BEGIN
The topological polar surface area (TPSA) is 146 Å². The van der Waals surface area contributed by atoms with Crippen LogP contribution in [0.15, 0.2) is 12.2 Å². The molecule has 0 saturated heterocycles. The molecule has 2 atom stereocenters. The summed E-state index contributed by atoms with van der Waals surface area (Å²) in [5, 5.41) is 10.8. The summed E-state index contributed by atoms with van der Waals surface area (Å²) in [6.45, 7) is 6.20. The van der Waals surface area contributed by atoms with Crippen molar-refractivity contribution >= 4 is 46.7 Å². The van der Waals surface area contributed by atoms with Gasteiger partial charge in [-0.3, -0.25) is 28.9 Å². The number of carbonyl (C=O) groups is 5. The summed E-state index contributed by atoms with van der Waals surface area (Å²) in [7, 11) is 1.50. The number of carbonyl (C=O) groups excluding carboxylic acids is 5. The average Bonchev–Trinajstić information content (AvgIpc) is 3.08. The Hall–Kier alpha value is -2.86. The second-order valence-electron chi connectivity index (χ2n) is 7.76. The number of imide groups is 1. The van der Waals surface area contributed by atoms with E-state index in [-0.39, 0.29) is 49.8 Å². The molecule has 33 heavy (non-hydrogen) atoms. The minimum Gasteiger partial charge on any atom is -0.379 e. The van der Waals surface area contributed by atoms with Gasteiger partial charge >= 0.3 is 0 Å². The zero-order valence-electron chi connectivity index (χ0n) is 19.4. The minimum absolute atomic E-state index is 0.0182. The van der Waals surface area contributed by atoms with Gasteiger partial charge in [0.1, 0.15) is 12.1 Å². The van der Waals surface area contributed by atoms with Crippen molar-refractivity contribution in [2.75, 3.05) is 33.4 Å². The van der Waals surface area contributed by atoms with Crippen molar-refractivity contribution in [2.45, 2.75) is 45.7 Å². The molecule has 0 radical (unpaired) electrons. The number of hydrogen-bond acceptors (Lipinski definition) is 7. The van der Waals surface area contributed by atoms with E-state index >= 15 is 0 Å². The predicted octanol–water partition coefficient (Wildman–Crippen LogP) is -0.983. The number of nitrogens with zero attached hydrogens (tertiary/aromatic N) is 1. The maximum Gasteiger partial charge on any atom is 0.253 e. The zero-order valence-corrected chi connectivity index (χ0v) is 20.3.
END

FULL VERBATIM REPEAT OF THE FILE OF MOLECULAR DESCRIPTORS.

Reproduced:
The topological polar surface area (TPSA) is 146 Å². The van der Waals surface area contributed by atoms with Crippen LogP contribution in [0.15, 0.2) is 12.2 Å². The molecule has 0 saturated heterocycles. The molecule has 2 atom stereocenters. The summed E-state index contributed by atoms with van der Waals surface area (Å²) in [5, 5.41) is 10.8. The summed E-state index contributed by atoms with van der Waals surface area (Å²) in [6.45, 7) is 6.20. The van der Waals surface area contributed by atoms with Crippen molar-refractivity contribution >= 4 is 46.7 Å². The van der Waals surface area contributed by atoms with Gasteiger partial charge in [-0.3, -0.25) is 28.9 Å². The number of carbonyl (C=O) groups is 5. The summed E-state index contributed by atoms with van der Waals surface area (Å²) in [7, 11) is 1.50. The number of carbonyl (C=O) groups excluding carboxylic acids is 5. The average Bonchev–Trinajstić information content (AvgIpc) is 3.08. The Hall–Kier alpha value is -2.86. The second-order valence-electron chi connectivity index (χ2n) is 7.76. The number of imide groups is 1. The van der Waals surface area contributed by atoms with E-state index in [-0.39, 0.29) is 49.8 Å². The molecule has 33 heavy (non-hydrogen) atoms. The minimum Gasteiger partial charge on any atom is -0.379 e. The van der Waals surface area contributed by atoms with Gasteiger partial charge >= 0.3 is 0 Å². The zero-order valence-electron chi connectivity index (χ0n) is 19.4. The minimum absolute atomic E-state index is 0.0182. The van der Waals surface area contributed by atoms with Gasteiger partial charge in [0.1, 0.15) is 12.1 Å². The van der Waals surface area contributed by atoms with Crippen molar-refractivity contribution in [2.75, 3.05) is 33.4 Å². The van der Waals surface area contributed by atoms with Crippen molar-refractivity contribution in [2.45, 2.75) is 45.7 Å². The molecule has 0 radical (unpaired) electrons. The number of hydrogen-bond acceptors (Lipinski definition) is 7. The van der Waals surface area contributed by atoms with E-state index >= 15 is 0 Å². The predicted octanol–water partition coefficient (Wildman–Crippen LogP) is -0.983. The number of nitrogens with zero attached hydrogens (tertiary/aromatic N) is 1. The maximum Gasteiger partial charge on any atom is 0.253 e. The zero-order valence-corrected chi connectivity index (χ0v) is 20.3.